Q&A: Unveiling the Art of Stone Carving

Q&A: Unveiling the Art of Stone Carving

Editor’s Note: MASONRY Magazine recently had the opportunity to talk with Ryan James, a talented masonry stone carver based in the UK. In this Q&A session, Ryan shares insights into his unique journey, and the creative impact of his art on the perception of masonry.

MASONRY Magazine: Can you tell me a bit about your work? 

Ryan James: I come from an art background rather than a background in stone masonry. I did complete my capstone at a university, but I was the only student that did stone carving – none of the tutors or anything. My dad is a builder, and it was stone all of the time. From being very young – probably around five – I always enjoyed carving things and he taught me how to do the basics when I was really young. I’ve always just carved stone in my spare time and eventually managed to go full time sculpting a few years ago. I don’t know if you have seen the portrait I did of my granddad, which managed to win an award in London as part of a portrait exhibit. That project got me enough commissions to go full time sculpting and it has been quite fun since then. 

It has been quite interesting because I haven’t come through the stone world; I haven’t done any stone apprenticeships or anything like that. I’m quite unknown, and then all of a sudden I became full time and I started putting all of my work out there and it’s been quite good. I’m getting quite a few contacts and things. 

M.M.: Can you tell me a bit about your recent fireplace project?

R.J.: So, I have a workshop inside a big stone company called Traditional Stone. I don’t work for them, and I am self-employed. The owner really likes creativity and they do a building show every year and they are fireplaces. He came to me and wanted something classy designed; something that will get people talking like a bit of a showpiece. So, I came up with a sketch and he loved it straightaway. Then, we went from there. 

You always see similar fireplaces and variations of that, but they seem to follow the same pattern. I love history and I love architecture so I had visions of Petra in Jordan, ancient things that come straight out of the cliff spaces. I wanted to do something like that. It’s kind of timeless and it looks almost like a fossil or something from 1000s of years ago and I love it. There are so many more ideas I would like to do. I’ve got all sorts of huge doorways carved and fireplaces and all kinds of things in different stones. 

M.M.: Can you tell me about your creation and carving process? 

R.J.: For the fireplace piece, that is one I actually carved pretty quickly in eight days. I think it is because I haven’t had any training and I am self taught so I just do things that make it seem easier to me. I don’t have to follow a strict process. They typically have to work things like straight lines and they have to work the curves in, but I am given a bit of freedom and I can just go for this thing. I use the grinder a bit more and just was let to be a little creative. It doesn’t matter if something is 295 mil when it is supposed to be 300 mil long because it all works visually.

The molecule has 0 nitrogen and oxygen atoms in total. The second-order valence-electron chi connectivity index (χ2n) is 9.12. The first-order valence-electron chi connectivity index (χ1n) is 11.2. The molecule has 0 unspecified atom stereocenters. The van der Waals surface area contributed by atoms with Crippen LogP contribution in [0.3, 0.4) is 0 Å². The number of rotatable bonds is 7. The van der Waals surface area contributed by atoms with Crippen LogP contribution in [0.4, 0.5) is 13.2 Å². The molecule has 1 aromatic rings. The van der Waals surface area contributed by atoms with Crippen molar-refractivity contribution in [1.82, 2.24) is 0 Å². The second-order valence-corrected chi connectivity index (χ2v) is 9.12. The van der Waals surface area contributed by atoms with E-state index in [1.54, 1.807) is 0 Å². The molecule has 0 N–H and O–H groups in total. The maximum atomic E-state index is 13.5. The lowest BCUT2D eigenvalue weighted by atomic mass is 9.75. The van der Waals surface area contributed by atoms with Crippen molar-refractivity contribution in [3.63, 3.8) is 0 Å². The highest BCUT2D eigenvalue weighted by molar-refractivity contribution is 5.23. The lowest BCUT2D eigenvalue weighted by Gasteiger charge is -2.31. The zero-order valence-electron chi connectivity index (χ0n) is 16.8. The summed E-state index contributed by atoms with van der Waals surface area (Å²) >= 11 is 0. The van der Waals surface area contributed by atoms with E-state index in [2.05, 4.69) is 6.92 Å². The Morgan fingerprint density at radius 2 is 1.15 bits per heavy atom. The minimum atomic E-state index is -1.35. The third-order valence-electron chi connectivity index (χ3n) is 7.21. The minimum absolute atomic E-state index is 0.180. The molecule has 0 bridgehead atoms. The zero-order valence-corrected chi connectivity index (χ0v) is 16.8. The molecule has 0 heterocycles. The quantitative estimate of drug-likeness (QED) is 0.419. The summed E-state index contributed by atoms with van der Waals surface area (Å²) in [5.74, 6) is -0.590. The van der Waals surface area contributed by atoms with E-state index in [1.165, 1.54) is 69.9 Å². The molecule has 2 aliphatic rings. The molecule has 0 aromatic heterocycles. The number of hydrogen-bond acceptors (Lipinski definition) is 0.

I sketch things on and I stand back and have a look at it. If I think it works, for example, the lump of stones left on the left hand side of the fireplace, the smaller one, wasn’t originally on the drawings; those are big things. Coming back, I look at it a lot. I am constantly questioning what I am doing and at least things seem to become a bit more obvious the further I get on. It’s as to all things where something seems to get right and then the rest of it just seems to follow. I think I just kind of go with their freedom. There definitely are a lot of stonemasons and things out there, but I just try to be a bit more unique if I can. Mixing art and stonemasonry is where I like to be. 

M.M.: How do you think, if at all, does your work change the perception of masonry and the industry?

R.J.: Well, to start, I am not from stonemasonry but I worked with my dad as a builder as a young kid. Around where we live in rural England in Yorkshire, it is all old stone barns. So, I ended up building quite a few stone barn conversions and things like traditional fireplaces. I work in a lot of people’s homes and I’ve made standard fireplaces as well. I just wanted to show people that anything is possible, and I think it does. Basically, if you’ve got a bit of creativity, you can make something that is genuinely unique. 

Obviously, with the fireplace piece, it’d be difficult to put into most people’s houses since you’d need a pretty strong floor. It’s heavy, actually like a full metric ton. But, I think it just shows what is possible; it shows as someone who carves stone that you do not have to conform. There’s less process to it; you get the raw block and then you carve directly into it. I think you’ll never be able to recreate it the exact same way so it is totally unique. I’d love to push it further with something like the black limestones that you can get where it can look really rough on the outside and then you polish it into a super high sheen and you’ve got the fossils looking beautiful as well. I think it’s about showing that if you’ve got some vision, you can do something completely different.

About The Author
Instagram: RJJsculptor
Website: RJJsculptor.co.uk
Email: Ryan@RJJsculptor.co.uk


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